Davis is the only white candidate among the three finalists; one community member asked him how he would lead a majority-minority district.

“The legacy of our country is one where white people have not done right by Black people for a long, long time,” said Davis, who said he would do his best to do right by people of color. “There have been too many white people who have not, and I have to be different than that.”

Both parents and students asked Davis questions about school selection, a hot-button topic in Philadelphia, where there was much pushback after Superintendent William R. Hite Jr., who will leave the district at the end of June, made major changes to the selective school admissions process this fall — shifting to a lottery for all qualified applicants from a process where administrators had latitude over who was accepted.

Davis said he didn’t know the ins and outs of the process, but as superintendent, his focus would be on “getting more kids into those schools or having the opportunity to, because they’ve been educated well. That is the first order of business.”

Davis said early literacy would be a bedrock of his administration.

“We need to blow that out,” he said. “If there’s no other goal ... it’s reading by third grade.”

Davis said the Philadelphia job was attractive to him in part because “the board has had the guts to put out goals” — it recently reframed its work, setting measurable goals around student achievement and in other areas, like the availability of arts and after-school programming and the cleanliness and environmental safety of school buildings. “That gives me hope and frankly is an attraction to me to Philadelphia.”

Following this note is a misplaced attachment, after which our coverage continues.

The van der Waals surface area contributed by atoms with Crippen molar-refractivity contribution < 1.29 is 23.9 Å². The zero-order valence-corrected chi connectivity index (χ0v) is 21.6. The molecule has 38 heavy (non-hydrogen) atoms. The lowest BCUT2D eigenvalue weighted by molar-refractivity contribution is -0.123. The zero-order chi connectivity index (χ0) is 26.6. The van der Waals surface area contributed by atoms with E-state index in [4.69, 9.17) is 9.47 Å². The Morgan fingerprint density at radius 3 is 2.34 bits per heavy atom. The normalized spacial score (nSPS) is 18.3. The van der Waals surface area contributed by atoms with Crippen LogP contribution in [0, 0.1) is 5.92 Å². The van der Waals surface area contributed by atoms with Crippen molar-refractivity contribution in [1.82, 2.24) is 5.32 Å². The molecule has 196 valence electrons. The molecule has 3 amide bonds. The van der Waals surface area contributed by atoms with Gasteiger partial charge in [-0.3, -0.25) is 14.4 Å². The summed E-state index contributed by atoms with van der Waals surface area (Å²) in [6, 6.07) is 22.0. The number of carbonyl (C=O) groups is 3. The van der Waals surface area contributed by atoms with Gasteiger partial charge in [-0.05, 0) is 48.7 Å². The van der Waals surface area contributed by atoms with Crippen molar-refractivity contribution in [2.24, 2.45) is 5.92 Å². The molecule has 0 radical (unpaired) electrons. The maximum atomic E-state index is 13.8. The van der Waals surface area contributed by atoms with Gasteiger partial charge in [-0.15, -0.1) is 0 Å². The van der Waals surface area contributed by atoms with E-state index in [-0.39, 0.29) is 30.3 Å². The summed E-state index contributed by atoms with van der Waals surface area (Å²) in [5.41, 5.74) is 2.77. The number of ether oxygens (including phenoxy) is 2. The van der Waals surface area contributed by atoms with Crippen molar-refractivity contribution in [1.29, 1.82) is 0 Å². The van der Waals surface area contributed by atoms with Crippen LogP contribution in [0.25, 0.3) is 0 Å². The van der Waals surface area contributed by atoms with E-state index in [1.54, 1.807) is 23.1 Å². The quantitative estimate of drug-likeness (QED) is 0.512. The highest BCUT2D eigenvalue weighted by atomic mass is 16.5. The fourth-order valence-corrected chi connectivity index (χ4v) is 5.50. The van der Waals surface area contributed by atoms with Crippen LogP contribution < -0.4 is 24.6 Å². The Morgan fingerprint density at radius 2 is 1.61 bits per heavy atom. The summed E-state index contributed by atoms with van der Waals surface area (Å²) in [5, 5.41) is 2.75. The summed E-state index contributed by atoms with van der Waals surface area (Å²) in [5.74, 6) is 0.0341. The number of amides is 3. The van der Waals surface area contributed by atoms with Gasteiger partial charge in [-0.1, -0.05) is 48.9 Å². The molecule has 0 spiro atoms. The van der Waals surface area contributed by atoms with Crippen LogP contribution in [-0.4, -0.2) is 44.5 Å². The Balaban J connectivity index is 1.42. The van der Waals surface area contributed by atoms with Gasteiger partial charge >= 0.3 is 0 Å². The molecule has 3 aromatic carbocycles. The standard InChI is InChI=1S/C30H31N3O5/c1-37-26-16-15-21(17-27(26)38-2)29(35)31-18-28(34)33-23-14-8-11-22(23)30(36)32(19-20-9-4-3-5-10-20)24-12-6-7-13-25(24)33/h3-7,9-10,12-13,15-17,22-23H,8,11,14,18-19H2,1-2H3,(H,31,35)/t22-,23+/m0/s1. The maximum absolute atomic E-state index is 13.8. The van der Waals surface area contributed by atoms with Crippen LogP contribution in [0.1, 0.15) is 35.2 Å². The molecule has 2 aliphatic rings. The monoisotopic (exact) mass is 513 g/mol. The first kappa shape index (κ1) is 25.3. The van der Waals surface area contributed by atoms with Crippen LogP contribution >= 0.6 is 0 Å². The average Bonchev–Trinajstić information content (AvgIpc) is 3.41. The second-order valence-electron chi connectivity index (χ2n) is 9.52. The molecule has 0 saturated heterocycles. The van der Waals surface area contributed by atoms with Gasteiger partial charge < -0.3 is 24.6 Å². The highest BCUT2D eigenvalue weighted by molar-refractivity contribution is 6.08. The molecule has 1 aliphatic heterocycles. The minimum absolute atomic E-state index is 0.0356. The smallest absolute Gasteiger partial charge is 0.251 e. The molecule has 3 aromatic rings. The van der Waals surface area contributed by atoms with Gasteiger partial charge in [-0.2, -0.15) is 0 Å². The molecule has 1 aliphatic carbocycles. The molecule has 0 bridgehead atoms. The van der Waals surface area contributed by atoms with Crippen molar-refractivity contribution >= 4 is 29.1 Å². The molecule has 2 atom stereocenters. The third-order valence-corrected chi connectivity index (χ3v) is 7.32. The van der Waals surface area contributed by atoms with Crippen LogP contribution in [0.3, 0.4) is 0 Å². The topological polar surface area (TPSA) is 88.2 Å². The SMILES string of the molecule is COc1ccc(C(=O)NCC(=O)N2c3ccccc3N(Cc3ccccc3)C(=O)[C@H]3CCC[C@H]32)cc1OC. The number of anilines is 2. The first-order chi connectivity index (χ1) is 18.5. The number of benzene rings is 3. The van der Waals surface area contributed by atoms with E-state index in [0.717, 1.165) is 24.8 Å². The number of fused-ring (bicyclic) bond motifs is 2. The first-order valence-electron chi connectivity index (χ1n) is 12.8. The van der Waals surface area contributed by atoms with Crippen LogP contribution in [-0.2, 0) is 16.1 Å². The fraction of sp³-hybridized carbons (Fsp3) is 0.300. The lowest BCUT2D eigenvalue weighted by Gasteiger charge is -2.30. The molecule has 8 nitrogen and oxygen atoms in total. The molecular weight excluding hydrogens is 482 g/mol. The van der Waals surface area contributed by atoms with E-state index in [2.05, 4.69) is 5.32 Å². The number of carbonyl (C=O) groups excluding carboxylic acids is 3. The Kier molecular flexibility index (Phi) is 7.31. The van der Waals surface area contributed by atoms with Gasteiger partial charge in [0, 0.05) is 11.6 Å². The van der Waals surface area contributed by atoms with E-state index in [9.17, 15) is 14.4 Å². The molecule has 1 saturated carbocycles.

Davis, who said his daughter would remain in D.C. public schools and not move to Philadelphia if he got the job, said he was committed to continuing the work he has done for the past 30 years — leading a large, diverse community.

“I’m hopeful to bring that to Philadelphia as well,” Davis said. “It does come down, in my opinion, to student opportunities, student outcomes, and successes.”

There was some community pushback on the candidates, however.

“I want to express a concern to the board about a lack of women” among the three finalists, parent Eric Marsh Sr. said at a morning roundtable. Philadelphia’s teaching force, like those across the nation, is heavily female.

The Alliance for Philadelphia Public Schools, an organization made up mostly of retired district educations formed to fight against school privatization, said a candidate field that has no women, no one with recent classroom experience, no local ties or personal knowledge of the district should be rejected outright.

“APPS calls on the Board of Education to reject these candidates and resume its search for a superintendent who will lead the district into the future and who will respect the wishes of parents, educators, students and the community,” founder Lisa Haver said in a statement.